Friday is for Ad Fontes – The Aeneid (Part 1)

Finally getting back into some serious primary source reading! Now working through Virgil’s The Aeneid. This was the propaganda narrative for Roman power. Consider this quote:

Here then for thrice a hundred years unbroken shall the kingdom endure under Hector’s race, until Ilia, a royal priestess, shall bear to Mars her twin offspring. Then Romulus, proud in the tawny hide of the she-wolf, his nurse, shall take up the line, and found the walls of Mars and call the people Romans after his own name. For these I set neither bounds nor periods of empire; dominion without end have I bestowed. Nay, harsh Juno, who now in her fear troubles sea and earth and sky, shall change to better counsels and with me cherish the Romans, lords of the world, and the nation of the toga.”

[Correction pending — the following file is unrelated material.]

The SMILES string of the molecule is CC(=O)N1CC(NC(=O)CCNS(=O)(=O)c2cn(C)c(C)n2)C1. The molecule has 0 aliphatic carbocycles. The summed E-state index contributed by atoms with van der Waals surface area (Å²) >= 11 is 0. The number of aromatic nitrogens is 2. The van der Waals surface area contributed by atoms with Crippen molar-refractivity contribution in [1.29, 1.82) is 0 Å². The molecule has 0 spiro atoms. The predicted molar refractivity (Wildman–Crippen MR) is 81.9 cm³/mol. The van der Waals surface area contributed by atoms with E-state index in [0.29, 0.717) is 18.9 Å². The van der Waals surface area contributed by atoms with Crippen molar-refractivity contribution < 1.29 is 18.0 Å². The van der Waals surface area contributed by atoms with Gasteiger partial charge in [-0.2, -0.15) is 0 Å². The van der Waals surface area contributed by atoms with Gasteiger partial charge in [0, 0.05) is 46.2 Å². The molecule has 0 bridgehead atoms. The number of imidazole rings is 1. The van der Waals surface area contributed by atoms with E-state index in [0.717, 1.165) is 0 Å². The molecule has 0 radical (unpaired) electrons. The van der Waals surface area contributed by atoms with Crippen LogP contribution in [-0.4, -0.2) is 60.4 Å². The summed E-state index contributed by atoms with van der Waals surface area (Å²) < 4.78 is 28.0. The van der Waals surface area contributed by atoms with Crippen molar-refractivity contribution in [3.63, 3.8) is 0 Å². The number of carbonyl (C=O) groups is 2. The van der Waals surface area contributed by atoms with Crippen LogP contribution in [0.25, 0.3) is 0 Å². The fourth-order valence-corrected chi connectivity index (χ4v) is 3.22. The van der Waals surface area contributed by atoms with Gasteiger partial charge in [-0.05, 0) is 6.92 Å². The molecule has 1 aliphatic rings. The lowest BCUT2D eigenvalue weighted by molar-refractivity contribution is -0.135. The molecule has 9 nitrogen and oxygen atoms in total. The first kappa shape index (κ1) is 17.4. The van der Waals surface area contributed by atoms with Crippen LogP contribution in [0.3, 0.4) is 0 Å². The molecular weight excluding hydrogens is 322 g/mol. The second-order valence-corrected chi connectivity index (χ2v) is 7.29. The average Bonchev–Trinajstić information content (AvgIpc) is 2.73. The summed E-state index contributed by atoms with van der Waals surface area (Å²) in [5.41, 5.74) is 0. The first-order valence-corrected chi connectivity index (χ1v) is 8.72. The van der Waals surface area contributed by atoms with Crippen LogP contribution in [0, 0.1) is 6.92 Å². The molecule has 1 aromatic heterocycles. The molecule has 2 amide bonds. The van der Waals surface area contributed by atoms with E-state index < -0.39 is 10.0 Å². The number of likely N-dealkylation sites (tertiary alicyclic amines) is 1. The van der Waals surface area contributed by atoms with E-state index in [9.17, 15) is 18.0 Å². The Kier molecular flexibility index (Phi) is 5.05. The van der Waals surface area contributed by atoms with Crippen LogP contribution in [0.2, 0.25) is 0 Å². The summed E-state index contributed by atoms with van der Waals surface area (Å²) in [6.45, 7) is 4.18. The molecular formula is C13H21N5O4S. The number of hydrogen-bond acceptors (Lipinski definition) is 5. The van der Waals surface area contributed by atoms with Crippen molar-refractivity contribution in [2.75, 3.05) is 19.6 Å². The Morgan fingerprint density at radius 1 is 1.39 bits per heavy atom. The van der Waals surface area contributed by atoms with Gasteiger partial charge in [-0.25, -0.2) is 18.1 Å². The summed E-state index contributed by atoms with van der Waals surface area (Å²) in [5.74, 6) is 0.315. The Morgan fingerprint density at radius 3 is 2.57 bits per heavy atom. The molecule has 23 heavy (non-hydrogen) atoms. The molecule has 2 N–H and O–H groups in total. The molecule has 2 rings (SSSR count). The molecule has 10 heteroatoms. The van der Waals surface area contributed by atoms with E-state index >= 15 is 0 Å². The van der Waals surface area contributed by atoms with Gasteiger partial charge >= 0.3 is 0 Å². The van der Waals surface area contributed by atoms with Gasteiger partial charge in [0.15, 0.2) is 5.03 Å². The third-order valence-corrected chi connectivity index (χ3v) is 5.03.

Aeneid 1.272-82.

  • rvs

    C.S. Lewis probably got a fair amount of his Great Divorce ambiance from the Aeneid, if we move beyond Blake and look for additional sources of inspiration.

  • Allen Browne

    Michael, I’m trying to think through the (huge) question of the anti-empire sentiment of the NT, and wondering if I should understand it this way.

    The gospel certainly does confront the power grabs of empire (and other powers), but it’s primarily about announcing God as king, so it’s about drawing the power-abusers into the liberty and justice and peace of earth’s true king rather than crushing them as the enemy.

    That’s a ridiculously short summary sentence, but do you think that’s a line of investigation worth pursuing?


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